We have hand-held and electric pipe benders, torches, and soldering equipment. We have computers on the floor for tracking labor and production. We have a vacuum charge and test station that was made especially for our plant and product, so we can test our pump in 20 minutes. We also have an engineering lab that has all the simulators and equipment needed to test and design our pumps.
What skills or personal qualities are good for this job?
You really need to be a people person here. When you're supervising 22 people, there are a lot of personalities and you need to be able to accommodate them. Problem solving is also a good skill, because problems show up every day. Some are easy and some are hard. You also need to be able to bring people together to resolve challenges, and be able to work one-on-one with folks to fix the smaller problems. Most of the people that work here stay here. We have low employee turn-over. I think it mostly has to do with people working together as a team and enjoying their work.
What do you enjoy most about your job?
I enjoy solving the problems that show up every day, like expediting orders, customers' questions about heat pumps, and tight deadlines. When there seems to be a crisis, I love how we can get everyone together and resolve the crisis. It makes everybody happy, and it shows how when everyone works together you can fix things quickly and simply. I also like that most of the people who work here really like working here; it's not just a job for us.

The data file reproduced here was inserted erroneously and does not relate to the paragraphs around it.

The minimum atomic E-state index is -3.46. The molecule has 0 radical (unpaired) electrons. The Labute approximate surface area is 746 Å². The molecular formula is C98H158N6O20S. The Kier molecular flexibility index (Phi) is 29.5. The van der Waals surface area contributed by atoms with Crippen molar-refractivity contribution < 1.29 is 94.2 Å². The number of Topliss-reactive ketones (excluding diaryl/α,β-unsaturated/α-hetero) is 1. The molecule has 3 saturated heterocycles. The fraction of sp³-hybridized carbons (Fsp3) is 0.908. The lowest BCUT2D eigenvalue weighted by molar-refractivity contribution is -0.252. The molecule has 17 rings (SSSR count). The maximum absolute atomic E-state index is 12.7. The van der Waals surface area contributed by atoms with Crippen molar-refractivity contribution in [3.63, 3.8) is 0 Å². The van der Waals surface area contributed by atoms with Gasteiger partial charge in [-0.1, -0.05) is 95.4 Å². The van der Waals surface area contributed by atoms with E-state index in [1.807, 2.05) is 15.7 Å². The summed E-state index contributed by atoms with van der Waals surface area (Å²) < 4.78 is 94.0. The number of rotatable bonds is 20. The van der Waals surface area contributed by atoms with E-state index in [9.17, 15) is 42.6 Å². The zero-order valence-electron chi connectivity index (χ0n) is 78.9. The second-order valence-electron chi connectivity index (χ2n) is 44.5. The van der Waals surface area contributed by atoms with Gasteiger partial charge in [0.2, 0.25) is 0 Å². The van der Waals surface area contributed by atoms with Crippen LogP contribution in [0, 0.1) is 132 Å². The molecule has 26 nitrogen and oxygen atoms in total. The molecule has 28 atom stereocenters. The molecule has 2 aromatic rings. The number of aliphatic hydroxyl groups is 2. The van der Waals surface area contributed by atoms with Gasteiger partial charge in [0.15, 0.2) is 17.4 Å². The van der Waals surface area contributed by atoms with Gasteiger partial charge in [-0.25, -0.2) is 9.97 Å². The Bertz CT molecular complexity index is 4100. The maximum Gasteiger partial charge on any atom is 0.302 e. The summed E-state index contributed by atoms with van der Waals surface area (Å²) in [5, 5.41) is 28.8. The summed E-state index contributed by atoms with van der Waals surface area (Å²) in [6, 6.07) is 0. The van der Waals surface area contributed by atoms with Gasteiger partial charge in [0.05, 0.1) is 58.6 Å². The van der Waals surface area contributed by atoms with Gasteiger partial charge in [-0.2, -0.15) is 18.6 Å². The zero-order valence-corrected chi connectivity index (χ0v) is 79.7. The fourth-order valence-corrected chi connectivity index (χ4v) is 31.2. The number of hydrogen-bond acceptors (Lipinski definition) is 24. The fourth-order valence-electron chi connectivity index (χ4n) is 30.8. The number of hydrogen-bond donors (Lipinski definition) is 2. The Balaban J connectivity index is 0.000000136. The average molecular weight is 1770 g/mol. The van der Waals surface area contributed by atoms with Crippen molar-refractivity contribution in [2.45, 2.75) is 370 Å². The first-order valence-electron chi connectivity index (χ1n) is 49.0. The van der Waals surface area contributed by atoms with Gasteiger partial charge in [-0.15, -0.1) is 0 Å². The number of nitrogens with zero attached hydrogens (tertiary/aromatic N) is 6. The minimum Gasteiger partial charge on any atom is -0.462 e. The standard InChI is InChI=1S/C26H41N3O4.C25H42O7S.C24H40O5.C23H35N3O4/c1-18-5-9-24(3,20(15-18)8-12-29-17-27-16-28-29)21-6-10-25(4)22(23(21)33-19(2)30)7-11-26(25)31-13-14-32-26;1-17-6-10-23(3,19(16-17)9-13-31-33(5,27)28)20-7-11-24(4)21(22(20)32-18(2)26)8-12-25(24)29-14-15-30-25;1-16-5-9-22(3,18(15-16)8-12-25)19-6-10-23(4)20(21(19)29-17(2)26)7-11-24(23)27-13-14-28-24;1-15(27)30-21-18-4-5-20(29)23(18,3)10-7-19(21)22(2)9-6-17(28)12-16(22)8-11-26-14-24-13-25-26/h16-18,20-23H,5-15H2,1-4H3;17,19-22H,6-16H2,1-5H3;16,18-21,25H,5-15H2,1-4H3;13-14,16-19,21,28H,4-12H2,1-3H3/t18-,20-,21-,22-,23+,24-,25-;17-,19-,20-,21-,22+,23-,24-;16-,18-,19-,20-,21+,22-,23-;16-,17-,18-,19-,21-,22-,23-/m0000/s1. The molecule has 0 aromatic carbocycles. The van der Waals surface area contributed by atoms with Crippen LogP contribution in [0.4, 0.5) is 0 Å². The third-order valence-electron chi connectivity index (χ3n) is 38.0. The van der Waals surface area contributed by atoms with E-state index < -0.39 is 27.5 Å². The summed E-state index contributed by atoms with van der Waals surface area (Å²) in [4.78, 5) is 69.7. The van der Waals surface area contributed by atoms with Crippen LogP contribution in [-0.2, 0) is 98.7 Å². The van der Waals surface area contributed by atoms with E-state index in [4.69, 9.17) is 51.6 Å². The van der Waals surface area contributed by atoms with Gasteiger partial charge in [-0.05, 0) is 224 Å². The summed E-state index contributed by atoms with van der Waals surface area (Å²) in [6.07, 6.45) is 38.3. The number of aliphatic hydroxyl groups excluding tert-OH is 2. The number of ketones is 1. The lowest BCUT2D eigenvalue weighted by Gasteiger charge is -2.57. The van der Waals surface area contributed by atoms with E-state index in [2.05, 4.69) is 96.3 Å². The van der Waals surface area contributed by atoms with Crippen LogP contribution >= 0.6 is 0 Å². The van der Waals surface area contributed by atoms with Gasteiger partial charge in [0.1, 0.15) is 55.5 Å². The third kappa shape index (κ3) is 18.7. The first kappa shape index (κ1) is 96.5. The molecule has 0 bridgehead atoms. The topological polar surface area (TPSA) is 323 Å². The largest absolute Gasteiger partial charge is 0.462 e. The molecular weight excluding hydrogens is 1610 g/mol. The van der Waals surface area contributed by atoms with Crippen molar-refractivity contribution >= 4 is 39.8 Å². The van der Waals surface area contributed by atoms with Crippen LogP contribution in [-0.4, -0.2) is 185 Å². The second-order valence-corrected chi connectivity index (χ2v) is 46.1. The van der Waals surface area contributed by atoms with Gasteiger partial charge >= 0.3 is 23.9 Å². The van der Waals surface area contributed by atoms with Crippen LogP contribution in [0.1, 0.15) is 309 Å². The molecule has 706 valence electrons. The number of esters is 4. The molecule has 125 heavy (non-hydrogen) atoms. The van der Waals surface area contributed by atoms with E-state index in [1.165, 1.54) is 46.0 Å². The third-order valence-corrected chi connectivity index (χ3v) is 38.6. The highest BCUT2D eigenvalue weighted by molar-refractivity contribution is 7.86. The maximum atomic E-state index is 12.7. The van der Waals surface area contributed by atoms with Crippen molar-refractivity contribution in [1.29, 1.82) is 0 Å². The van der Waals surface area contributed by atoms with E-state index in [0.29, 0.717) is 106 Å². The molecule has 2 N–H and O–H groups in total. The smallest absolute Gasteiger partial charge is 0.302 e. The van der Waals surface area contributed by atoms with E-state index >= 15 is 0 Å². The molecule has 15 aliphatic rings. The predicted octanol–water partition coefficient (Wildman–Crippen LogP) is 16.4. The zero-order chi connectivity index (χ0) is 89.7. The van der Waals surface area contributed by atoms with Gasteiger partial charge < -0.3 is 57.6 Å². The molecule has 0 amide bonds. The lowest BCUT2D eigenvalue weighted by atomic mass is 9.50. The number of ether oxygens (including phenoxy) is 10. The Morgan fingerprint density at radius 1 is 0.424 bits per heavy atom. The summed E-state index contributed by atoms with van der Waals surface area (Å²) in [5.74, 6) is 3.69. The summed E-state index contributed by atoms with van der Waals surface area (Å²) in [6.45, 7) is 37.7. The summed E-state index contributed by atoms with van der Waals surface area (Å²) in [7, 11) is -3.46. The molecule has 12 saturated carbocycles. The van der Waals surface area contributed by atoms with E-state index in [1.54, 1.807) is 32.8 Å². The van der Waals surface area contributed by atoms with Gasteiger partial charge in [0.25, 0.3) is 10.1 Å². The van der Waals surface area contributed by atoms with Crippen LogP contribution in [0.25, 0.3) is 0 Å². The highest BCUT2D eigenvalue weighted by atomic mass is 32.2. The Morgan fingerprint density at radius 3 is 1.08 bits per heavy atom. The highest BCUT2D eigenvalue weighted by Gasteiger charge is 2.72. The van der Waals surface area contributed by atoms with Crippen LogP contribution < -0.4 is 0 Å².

How does your job benefit the environment?
My job benefits the environment by using geothermal energy to get away from the use of oil and natural gas. Geothermal uses the ground's warmth and cold to heat and cool your house and our pumps rely on sustainable resources. The earth's temperature doesn't change much. Down under the surface of the earth, the ground is always between 40 to 50 degrees. So you either heat or cool from that temperature.
There's an efficiency difference as well. The geothermal heat pump will cost more at first than a regular furnace, but it has a payback of within five to seven years.
What changes in this field do you expect to see in the future?
Right now we are seeing a lot more people jumping on the geothermal bandwagon. There are government incentives, so people are getting more interested in this as a way to heat and cool their homes and businesses. People know it's going to be here for a long time without altering the environment. So geothermal is really coming along.
What is your advice to someone interested in this field?
If you have any questions about geothermal, you can go online to learn more. I know our company tries to educate people about geothermal. We can offer part-time jobs for high school students and internships for people that are already in school. Don't be afraid to come in and apply for our jobs, even if you don't have geothermal experience. We can do a walk-through and show you how we do things. We have an assembly line, so you don't have to know how to make the whole pump, just one piece of it.
Any final thoughts you'd like to add?
Geothermal is going to be the way of the future. The ground temperature isn't going away. The more we can move away from our dependence on oil and natural gas, the better off this country will be. We're all going to have to take a step in the right direction and geothermal is one of those steps.